A New York Pizza Man’s Brazil Nightmare and the Mess It Exposed

Sei Shiroma is, frankly, a tiny player in Brazil’s $2 trillion economy. A 29-year-old immigrant from New York, he runs a pizzeria out of the ground floor of an old apartment building near downtown Rio de Janeiro. The place seats, when tightly packed, maybe 10 people.

But Shiroma’s saga as an aspiring entrepreneur, and the bitter attitude it instilled in him, underscore one of the great ills plaguing Latin America’s biggest economy. It can be excruciatingly painful to open -- and then operate -- a business in Brazil.

Shiroma refers to the months he spent last year supervising construction and tracking down documents needed to open the restaurant as the worst time of his life. And then he delivers a damning verdict: When he expands his business, he may go somewhere in Europe rather than trying to open another pizzeria in Brazil.

“I’m still recuperating emotionally,” Shiroma says.

While Brazil’s long slide into its worst recession in 25 years has any number of high-profile causes -- from ballooning federal debt to the corruption scandal paralyzing the oil industry -- the government’s inability to untangle this bureaucratic mess is a key factor too, acting as an impediment to investment. It is one of the many structural reforms the country failed to address during the boom years of the previous decade, when soaring prices for its commodity exports papered over the gaping holes in the economy.

In the World Bank’s “Doing Business 2015” list, Brazil ranks 120th out of 189 countries. That puts it behind nations like Nicaragua, Swaziland and Lebanon. It takes 103 days to open a business in Sao Paulo, the study shows. In Mexico City, it takes six days. Four in New York City. Getting a construction permit, meanwhile, can take 400 days in Sao Paulo, more than four times the wait in Mexico City and New York.

That red tape has consequences: In 2013, investment equaled just 18 percent of Brazil’s gross domestic product, the lowest rate among the biggest developing economies and less than half that of China’s, according to the World Bank.


At the heart of Brazil’s bureaucracy is the network of more than 13,000 notary shops -- “cartorios” in Portuguese -- that have to sign off on everything from birth certificates to real-estate transactions.

Shiroma would quickly get entangled in their web.

He arrived in Rio in late 2012, a year after meeting a Brazilian graduate student who would become his wife. Cooking was in Shiroma’s blood, having spent much of his youth in his parents’ Japanese restaurant in midtown Manhattan and then landing a job making pizzas at an Italian place called Barboncino in Brooklyn.

He decided to apply those skills on the streets of Rio, designing a mobile oven that he’d set up at different spots. When he requested a street vendor’s license, city officials said they had none to issue, and sent him off with some advice: Just don’t get caught.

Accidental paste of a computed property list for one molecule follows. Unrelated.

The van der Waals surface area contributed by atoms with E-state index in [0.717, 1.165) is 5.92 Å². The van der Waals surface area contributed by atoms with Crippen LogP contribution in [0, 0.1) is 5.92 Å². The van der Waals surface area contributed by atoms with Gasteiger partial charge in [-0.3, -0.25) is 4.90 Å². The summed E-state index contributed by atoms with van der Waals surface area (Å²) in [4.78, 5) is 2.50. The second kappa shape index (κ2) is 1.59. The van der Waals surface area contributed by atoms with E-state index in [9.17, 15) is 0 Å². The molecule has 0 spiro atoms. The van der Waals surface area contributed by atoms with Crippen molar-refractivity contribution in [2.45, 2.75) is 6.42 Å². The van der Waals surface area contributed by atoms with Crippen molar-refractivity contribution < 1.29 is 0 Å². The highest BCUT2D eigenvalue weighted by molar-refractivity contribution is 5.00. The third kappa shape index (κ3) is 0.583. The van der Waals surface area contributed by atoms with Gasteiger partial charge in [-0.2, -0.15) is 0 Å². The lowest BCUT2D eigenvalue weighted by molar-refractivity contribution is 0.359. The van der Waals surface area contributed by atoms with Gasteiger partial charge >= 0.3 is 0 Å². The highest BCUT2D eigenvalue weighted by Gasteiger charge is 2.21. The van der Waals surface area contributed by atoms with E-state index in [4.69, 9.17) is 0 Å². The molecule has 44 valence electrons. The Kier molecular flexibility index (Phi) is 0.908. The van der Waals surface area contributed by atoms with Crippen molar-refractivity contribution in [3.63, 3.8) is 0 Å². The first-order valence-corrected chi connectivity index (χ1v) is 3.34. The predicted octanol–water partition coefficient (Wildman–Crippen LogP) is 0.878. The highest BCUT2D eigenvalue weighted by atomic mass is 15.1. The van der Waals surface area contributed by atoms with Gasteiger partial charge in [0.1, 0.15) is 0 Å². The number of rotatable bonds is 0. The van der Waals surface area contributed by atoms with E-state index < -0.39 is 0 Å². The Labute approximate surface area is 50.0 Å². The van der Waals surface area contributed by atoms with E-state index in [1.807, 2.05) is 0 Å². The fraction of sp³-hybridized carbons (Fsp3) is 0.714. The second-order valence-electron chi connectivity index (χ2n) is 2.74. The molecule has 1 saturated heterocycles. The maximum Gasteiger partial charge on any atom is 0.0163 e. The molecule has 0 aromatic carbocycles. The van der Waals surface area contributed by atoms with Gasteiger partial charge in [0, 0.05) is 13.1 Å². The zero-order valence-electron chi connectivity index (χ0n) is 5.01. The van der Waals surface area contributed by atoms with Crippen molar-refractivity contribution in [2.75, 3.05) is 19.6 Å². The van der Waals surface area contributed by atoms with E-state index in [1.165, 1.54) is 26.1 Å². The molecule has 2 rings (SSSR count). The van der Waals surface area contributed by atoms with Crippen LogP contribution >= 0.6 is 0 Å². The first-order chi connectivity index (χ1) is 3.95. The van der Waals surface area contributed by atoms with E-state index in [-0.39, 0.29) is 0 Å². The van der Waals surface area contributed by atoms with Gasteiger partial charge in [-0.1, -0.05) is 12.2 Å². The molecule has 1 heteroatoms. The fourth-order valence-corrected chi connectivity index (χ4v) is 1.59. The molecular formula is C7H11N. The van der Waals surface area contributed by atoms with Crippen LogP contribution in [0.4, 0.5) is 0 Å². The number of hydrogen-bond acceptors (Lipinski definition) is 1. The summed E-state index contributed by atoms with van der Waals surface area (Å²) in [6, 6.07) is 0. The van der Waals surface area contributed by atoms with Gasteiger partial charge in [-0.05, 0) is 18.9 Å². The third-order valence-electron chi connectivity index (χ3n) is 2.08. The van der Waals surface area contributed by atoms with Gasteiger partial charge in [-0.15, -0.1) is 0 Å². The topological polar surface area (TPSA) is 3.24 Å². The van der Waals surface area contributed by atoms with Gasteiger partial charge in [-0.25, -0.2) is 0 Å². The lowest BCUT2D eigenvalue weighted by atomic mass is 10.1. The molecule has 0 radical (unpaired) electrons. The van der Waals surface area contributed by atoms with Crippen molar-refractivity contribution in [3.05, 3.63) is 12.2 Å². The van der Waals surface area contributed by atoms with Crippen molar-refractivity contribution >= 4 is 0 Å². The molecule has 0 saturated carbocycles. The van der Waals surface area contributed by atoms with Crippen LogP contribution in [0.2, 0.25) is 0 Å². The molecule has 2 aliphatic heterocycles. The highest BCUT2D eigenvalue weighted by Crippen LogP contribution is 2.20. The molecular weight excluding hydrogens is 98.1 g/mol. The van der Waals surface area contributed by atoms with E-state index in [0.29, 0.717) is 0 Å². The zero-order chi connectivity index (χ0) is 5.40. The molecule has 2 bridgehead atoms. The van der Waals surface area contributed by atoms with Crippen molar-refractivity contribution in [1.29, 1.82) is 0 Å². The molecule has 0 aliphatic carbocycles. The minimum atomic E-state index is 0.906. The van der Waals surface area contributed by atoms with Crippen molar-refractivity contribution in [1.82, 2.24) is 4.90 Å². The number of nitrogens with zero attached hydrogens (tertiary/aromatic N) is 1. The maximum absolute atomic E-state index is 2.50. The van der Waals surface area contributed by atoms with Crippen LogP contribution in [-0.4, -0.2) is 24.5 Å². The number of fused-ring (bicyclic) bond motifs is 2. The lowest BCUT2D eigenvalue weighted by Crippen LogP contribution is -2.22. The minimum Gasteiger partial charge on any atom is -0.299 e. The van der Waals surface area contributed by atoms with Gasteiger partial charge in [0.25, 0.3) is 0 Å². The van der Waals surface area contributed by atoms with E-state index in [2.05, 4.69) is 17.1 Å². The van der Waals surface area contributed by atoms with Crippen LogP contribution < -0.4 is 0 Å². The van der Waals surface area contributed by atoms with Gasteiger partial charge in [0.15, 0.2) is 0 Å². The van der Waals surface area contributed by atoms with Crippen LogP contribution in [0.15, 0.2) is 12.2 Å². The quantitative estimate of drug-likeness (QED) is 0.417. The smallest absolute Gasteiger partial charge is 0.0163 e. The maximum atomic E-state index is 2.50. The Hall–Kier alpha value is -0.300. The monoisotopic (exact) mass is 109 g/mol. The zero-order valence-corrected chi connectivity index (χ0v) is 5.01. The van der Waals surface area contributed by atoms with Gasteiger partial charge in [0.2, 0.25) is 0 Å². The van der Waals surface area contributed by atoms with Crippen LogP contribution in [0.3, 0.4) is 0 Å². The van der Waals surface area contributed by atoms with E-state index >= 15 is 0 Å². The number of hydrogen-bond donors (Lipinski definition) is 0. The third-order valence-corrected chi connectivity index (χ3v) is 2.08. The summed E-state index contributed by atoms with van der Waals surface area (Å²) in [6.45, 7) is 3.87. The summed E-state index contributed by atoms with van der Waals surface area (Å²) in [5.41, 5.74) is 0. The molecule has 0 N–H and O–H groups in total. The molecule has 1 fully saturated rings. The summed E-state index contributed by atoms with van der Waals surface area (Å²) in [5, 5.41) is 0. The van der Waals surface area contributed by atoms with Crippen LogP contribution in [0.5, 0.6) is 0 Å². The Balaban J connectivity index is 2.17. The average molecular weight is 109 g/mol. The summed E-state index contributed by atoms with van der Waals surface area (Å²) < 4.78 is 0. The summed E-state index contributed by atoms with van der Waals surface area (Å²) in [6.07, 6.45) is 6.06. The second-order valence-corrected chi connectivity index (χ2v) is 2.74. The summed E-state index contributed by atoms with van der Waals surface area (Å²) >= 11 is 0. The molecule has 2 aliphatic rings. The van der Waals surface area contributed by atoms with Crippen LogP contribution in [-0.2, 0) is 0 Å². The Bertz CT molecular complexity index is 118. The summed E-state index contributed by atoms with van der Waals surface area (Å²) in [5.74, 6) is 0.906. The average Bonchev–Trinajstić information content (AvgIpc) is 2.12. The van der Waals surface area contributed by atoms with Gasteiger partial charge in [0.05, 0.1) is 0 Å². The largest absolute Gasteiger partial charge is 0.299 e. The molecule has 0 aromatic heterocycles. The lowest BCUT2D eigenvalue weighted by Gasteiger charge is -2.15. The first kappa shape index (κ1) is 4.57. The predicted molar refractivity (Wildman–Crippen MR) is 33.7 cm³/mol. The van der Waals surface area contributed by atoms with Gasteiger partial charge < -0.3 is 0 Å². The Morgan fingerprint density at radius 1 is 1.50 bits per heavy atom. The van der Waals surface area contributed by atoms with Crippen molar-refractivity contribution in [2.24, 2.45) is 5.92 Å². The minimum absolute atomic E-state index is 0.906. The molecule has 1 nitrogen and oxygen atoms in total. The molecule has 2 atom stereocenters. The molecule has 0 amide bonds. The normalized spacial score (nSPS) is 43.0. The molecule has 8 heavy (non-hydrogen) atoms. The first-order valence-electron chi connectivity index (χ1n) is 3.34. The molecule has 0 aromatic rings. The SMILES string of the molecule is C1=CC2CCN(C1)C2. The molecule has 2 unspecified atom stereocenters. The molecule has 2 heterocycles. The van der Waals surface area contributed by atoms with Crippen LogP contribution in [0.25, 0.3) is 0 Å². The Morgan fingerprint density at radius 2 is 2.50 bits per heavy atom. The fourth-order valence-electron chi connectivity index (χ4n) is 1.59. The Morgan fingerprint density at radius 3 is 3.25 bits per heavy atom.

That became harder as Shiroma’s pizzas -- topped with everything from garlic confit to collard greens -- became popular. Real popular. Patrons started lining up 30 minutes in advance, and with the crowds came extra attention. Rio police shut him down several times. It was time to find a more formal set-up.


At first, Shiroma tried to tackle the paperwork for his restaurant on his own, leaning on his in-laws for help. But, as far as he could tell, the required documents kept changing depending on who he was dealing with at government agencies and notaries. Frustrated, he hired what’s known in Brazil as a “fixer,” a service that helps navigate the red tape.

“Initially, I thought it was semi-illegal,” Shiroma, decked out in black-rimmed glasses and sporting a goatee, said while sipping coffee in Rio last month. “But I’ve come to realize it’s just a cultural thing.”

As bad as the bureaucracy is now, it’s better than it was. A 2006 reform lets the nation’s small businesses pay their taxes with a single form. And while the number of procedures to start a new venture is among the highest of the G-20 nations, it’s getting cheaper, with the cost now below that of the group’s average, consultant Ernst & Young LLP said in a 2013 report.

Shiroma’s Ferro & Farinha -- or “Iron & Flour” in Portuguese -- opened some two months behind schedule in late November. On a recent evening, he was manning the oven as patrons squeezed together at the L-shaped bar or sat outside at plastic tables. Several more waited out front.

Shiroma said he felt a huge relief the day he welcomed his first clients to the restaurant. “Gratifying would be short-selling it,” he said. “I almost didn’t want to live during construction.”

For more, read this QuickTake: Brazil's Highs and Lows

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